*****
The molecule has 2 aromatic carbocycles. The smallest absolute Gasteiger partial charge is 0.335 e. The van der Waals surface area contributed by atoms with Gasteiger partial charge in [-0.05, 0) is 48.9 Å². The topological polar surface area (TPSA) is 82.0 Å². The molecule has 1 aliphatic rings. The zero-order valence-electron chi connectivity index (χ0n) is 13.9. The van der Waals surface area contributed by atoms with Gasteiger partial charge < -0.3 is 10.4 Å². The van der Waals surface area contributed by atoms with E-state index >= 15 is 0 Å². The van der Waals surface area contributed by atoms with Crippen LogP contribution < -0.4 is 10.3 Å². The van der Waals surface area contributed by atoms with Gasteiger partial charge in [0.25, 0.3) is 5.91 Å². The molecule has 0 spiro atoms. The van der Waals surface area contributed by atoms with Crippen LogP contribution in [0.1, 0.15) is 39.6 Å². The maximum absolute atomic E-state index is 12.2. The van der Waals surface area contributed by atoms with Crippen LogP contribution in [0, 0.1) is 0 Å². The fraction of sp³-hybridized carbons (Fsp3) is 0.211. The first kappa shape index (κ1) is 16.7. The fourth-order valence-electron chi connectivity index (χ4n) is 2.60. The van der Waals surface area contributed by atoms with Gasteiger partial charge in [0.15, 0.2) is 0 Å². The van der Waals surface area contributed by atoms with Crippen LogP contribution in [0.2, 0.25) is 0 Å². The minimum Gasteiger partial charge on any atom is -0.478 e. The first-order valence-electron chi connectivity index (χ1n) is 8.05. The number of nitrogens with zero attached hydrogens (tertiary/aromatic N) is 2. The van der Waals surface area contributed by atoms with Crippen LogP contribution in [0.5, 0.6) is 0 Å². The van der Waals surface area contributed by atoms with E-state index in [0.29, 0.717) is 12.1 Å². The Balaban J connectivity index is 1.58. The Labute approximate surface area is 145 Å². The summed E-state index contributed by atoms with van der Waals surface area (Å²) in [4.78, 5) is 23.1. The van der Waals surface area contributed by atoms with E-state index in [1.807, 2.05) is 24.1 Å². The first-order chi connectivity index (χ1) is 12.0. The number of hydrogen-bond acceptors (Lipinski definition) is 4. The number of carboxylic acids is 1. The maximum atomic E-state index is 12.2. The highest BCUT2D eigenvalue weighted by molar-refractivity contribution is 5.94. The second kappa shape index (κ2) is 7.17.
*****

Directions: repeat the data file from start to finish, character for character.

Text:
The molecule has 2 aromatic carbocycles. The smallest absolute Gasteiger partial charge is 0.335 e. The van der Waals surface area contributed by atoms with Gasteiger partial charge in [-0.05, 0) is 48.9 Å². The topological polar surface area (TPSA) is 82.0 Å². The molecule has 1 aliphatic rings. The zero-order valence-electron chi connectivity index (χ0n) is 13.9. The van der Waals surface area contributed by atoms with Gasteiger partial charge < -0.3 is 10.4 Å². The van der Waals surface area contributed by atoms with E-state index >= 15 is 0 Å². The van der Waals surface area contributed by atoms with Crippen LogP contribution < -0.4 is 10.3 Å². The van der Waals surface area contributed by atoms with Gasteiger partial charge in [0.25, 0.3) is 5.91 Å². The molecule has 0 spiro atoms. The van der Waals surface area contributed by atoms with Crippen LogP contribution in [0.1, 0.15) is 39.6 Å². The maximum absolute atomic E-state index is 12.2. The van der Waals surface area contributed by atoms with Crippen LogP contribution in [0, 0.1) is 0 Å². The fraction of sp³-hybridized carbons (Fsp3) is 0.211. The first kappa shape index (κ1) is 16.7. The fourth-order valence-electron chi connectivity index (χ4n) is 2.60. The van der Waals surface area contributed by atoms with Gasteiger partial charge in [0.15, 0.2) is 0 Å². The van der Waals surface area contributed by atoms with Crippen LogP contribution in [0.2, 0.25) is 0 Å². The minimum Gasteiger partial charge on any atom is -0.478 e. The first-order valence-electron chi connectivity index (χ1n) is 8.05. The number of nitrogens with zero attached hydrogens (tertiary/aromatic N) is 2. The van der Waals surface area contributed by atoms with Crippen LogP contribution in [0.5, 0.6) is 0 Å². The van der Waals surface area contributed by atoms with E-state index in [0.29, 0.717) is 12.1 Å². The Balaban J connectivity index is 1.58. The Labute approximate surface area is 145 Å². The summed E-state index contributed by atoms with van der Waals surface area (Å²) in [4.78, 5) is 23.1. The van der Waals surface area contributed by atoms with E-state index in [1.807, 2.05) is 24.1 Å². The first-order chi connectivity index (χ1) is 12.0. The number of hydrogen-bond acceptors (Lipinski definition) is 4. The number of carboxylic acids is 1. The maximum atomic E-state index is 12.2. The highest BCUT2D eigenvalue weighted by molar-refractivity contribution is 5.94. The second kappa shape index (κ2) is 7.17.